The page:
The Teniers Rosewater Ewer and Basin. A Flemish Silver ewer and basin. The basin with mark of Philips Le Noir, Ghent, 1682-1683, The ewer with mark of Wierick Somers III, Antwerp, circa 1696. Photo: Christie's Images Ltd., 2011
The shaped circular basin with broad border chased with five shaped cartouches, the first depicting two putti playing with a tethered dove, the second with a putto pouring wine from a ewer into a drinking bowl held by another putto, the third with two drunken putti with the broken ewer between them, the fourth with a seated putto embracing another holding a bird seated on a perch, the fifth with two putti filling a drinking bowl and ewer from a waterfall, the top of the border chased and engraved with two coats-of-arms accollé with putti supporters, the centre chased with the seated figure of the Maid of Ghent, the lion resting his head upon her lap, both within a pallisade with a city beyond, all encircled by a ribbon-bound laurel wreath over which extends the banner held by the maid which bears the inscription SPQG (Senatus Populus Que Gandavensis), the tapering cylindrical ewer on detachable spreading circular foot with fluted border, with bracket handle and covered spout with heart shaped opening, the hinged cover with shell and foliage thumbpiece and acanthus bud finial, the foot and cover chased with a band of shell, scroll and berried husks, the upper body with scrolling flowers and foliage, both on a matted ground, the body engraved with two coats-of-arms accollé, marked on ewer foot and the border of the basin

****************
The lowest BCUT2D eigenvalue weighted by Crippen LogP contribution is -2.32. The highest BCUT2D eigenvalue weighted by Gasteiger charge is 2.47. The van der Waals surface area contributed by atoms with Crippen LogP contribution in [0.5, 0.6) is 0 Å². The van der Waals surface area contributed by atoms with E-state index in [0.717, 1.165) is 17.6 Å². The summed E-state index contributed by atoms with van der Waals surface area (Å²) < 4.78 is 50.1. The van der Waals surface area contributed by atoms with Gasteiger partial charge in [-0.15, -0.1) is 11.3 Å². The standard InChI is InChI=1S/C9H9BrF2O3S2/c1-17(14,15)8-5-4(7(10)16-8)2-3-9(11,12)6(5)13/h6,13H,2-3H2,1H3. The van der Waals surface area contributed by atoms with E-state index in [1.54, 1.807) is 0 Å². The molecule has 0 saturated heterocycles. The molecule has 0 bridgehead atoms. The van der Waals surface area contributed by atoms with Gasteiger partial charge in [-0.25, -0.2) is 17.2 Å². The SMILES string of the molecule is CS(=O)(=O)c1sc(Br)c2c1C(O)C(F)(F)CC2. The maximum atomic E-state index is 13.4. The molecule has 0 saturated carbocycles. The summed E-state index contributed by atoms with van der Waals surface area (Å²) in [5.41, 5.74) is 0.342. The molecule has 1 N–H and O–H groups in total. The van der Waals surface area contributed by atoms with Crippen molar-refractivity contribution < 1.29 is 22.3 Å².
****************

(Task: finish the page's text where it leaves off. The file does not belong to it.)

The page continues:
The basin 28¼ (72 cm.) diam.
The ewer 11 in. (28 cm.) high
The basin 114 oz. (3,553 gr.)
The ewer 52 oz. (1,640 gr.)
The arms are those of Van Goethem and Bonnaerens, for Bartholomeus Alexander van Goethem (1651-1722) and his wife Anna Maria (1652-1727), née Bonnaerens, mother of David Teniers IV (1672-1731) by her first husband David Teniers III (1638-1685). (2)
Estimate £300,000 - £500,000($480,600 - $801,000). Price Realized £337,250 ($538,251)
Provenance: Purchased in Antwerp from silversmith Wierick Somers III on 2 March 1696 by David Teniers IV (1672-1731), son of David Teniers III (1638-1685) and Anna Maria, neé Bonnaerens.
A gift to his mother and stepfather Anna Maria (1652-1727), neé Bonnaerens and Bartholomeus Alexander van Goethem (1651-1722) on the occasion of the tenth anniversary of their marriage, and then by descent.
Literature: E. Dilis, Notice sur Wierick Somers le Vieux, orfèvre-ciseleur anversois, 1re moitié de 17e sièle, Antwerp, 1903, pp. 16-17
P. Baudouin and G. de Coninck, 'Zilver op tafel: Vlaams tafelzilver van de 16e tot 18e eeuw', Openbaar Kunstbezit in Vlaanderen, 1984, pp. 121-163, no. 22.
Exhibition catalogue, Silver from the Antwerp Golden Age, Antwerp Domestic Silver from the 17th and 18th Century, 1988, p. 97, no. 75, the ewer illustrated.
P. Baudouin, P. Colman and D. Goethals, De edelsmeedkunst in Belgie: profaan zilver in da 16e, 17e, 18e eeuw, Tielt, 1988, p. 77, no. 71.
P. Baudouin, 'Verkenning van de Antwerpse edelsmeedkunst', Genootschap voor Antwerpse Geschiedenis, p. 399.
Exhibited: Ghent, Exposition Universelle et International, L'art ancien dans les Flandres: Région de l'Escaut, 1913, no. 633
Antwerp, World Fair, Wereldtentoonstelling voor Kolonin, Zeevaart en Oud-Vlaamsche Kunst, 1930, no. F5
Ghent, Museum Vanderhaegen, Oud edelsmeedwerk en Chinees porselein, 1953, described as by 'Miricus Soenens', no. 4
Deurne, Provinciaal Museum Sterckshof, Kunstvoorwerpen uit verzamelingen in de Provincie Antwerpen, 1961, no. 175